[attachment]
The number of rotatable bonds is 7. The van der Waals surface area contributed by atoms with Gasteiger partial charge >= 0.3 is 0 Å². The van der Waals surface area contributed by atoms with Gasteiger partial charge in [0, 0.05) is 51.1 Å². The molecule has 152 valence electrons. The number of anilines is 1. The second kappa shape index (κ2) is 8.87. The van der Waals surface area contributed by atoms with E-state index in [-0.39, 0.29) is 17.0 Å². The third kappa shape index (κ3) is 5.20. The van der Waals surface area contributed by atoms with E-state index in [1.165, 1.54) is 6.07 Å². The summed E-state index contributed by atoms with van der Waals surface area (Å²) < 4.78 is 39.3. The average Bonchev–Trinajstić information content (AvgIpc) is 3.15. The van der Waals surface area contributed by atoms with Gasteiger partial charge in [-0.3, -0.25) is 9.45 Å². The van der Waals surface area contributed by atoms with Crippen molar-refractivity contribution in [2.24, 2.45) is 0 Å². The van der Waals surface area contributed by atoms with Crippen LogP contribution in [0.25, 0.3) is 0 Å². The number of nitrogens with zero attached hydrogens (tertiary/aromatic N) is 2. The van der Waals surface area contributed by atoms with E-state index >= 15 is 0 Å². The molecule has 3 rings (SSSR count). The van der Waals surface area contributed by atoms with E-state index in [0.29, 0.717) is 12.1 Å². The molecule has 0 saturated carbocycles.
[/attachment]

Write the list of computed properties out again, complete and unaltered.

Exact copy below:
The number of rotatable bonds is 7. The van der Waals surface area contributed by atoms with Gasteiger partial charge >= 0.3 is 0 Å². The van der Waals surface area contributed by atoms with Gasteiger partial charge in [0, 0.05) is 51.1 Å². The molecule has 152 valence electrons. The number of anilines is 1. The second kappa shape index (κ2) is 8.87. The van der Waals surface area contributed by atoms with E-state index in [-0.39, 0.29) is 17.0 Å². The third kappa shape index (κ3) is 5.20. The van der Waals surface area contributed by atoms with E-state index in [1.165, 1.54) is 6.07 Å². The summed E-state index contributed by atoms with van der Waals surface area (Å²) < 4.78 is 39.3. The average Bonchev–Trinajstić information content (AvgIpc) is 3.15. The van der Waals surface area contributed by atoms with Gasteiger partial charge in [-0.3, -0.25) is 9.45 Å². The van der Waals surface area contributed by atoms with Crippen molar-refractivity contribution in [2.24, 2.45) is 0 Å². The van der Waals surface area contributed by atoms with Crippen LogP contribution in [0.25, 0.3) is 0 Å². The number of nitrogens with zero attached hydrogens (tertiary/aromatic N) is 2. The van der Waals surface area contributed by atoms with E-state index >= 15 is 0 Å². The molecule has 3 rings (SSSR count). The van der Waals surface area contributed by atoms with E-state index in [0.29, 0.717) is 12.1 Å². The molecule has 0 saturated carbocycles.